I’m not a programmer/software engineer, but I can’t imagine that the same amount of work went into writing the code for iA Writer than did the code for Pages. I know. I know. It’s not fair to compare them. Oranges and Apples. Different resources, vastly different sales volume & demand, etc. Completely different playing fields.
But seriously? $20 for an app that is basically a scaled down version of TextEdit vs $20 for an app that is a genuinely good word processor and page layout tool? Can anyone explain to me how that makes any sense?
You can’t compare the price of Pages with that of iA Writer directly, because the two pricing strategies have vastly different goals. Information Architects (the company that makes Writer) is trying to profit from the sale of software. Apple, however, is trying to profit from the sale of hardware. Software is a complement of hardware, and in any market, one of the best ways to make more money is to commoditize your complements.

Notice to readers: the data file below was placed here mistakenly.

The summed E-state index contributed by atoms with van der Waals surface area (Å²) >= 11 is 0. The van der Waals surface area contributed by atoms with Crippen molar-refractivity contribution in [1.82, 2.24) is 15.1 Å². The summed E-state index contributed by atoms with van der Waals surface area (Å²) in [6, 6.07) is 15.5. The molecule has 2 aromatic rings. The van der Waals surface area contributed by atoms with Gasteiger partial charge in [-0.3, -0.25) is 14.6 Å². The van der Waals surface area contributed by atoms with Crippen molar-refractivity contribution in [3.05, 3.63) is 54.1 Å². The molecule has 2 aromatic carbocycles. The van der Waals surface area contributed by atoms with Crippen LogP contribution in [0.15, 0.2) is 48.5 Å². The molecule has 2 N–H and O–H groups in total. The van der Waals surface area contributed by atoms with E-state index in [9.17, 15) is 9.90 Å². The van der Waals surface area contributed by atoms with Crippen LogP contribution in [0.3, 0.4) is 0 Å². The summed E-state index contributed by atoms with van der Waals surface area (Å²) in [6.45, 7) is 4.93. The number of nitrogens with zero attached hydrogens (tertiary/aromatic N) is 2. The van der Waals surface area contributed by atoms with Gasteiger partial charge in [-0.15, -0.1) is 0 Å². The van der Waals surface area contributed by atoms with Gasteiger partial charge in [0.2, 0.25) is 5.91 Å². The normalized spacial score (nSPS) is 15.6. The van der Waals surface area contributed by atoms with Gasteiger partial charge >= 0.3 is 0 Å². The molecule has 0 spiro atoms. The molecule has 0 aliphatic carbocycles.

Every product in the marketplace has substitutes and complements. A substitute is another product you might buy if the first product is too expensive. Chicken is a substitute for beef. If you’re a chicken farmer and the price of beef goes up, the people will want more chicken, and you will sell more.
A complement is a product that you usually buy together with another product. Gas and cars are complements. Computer hardware is a classic complement of computer operating systems. And babysitters are a complement of dinner at fine restaurants. In a small town, when the local five star restaurant has a two-for-one Valentine’s day special, the local babysitters double their rates. (Actually, the nine-year-olds get roped into early service.)
All else being equal, demand for a product increases when the prices of its complements decrease.
Apple is trying to commoditize iOS and Mac software to increase sales of iOS and Mac hardware. Just about every decision they’ve made regarding the design and management of the App Store, when viewed through that lens, suddenly makes sense. But it’s very bad for developers, and ultimately for users who want to be able to buy quality software, if the only viable App Store strategy is to build inexpensive, shallow toy apps, price them at $0.99, and hope for a smash hit.
I don’t want the App Store to become an Angry Doodle Ninja wasteland, and I suspect you don’t either. So let’s kill this meme that software priced lower than a large pizza is somehow “expensive,” and let’s not fall into the trap of comparing third-party apps to Apple apps based on price. Apple is playing a different game.
Update: Information Architects responds.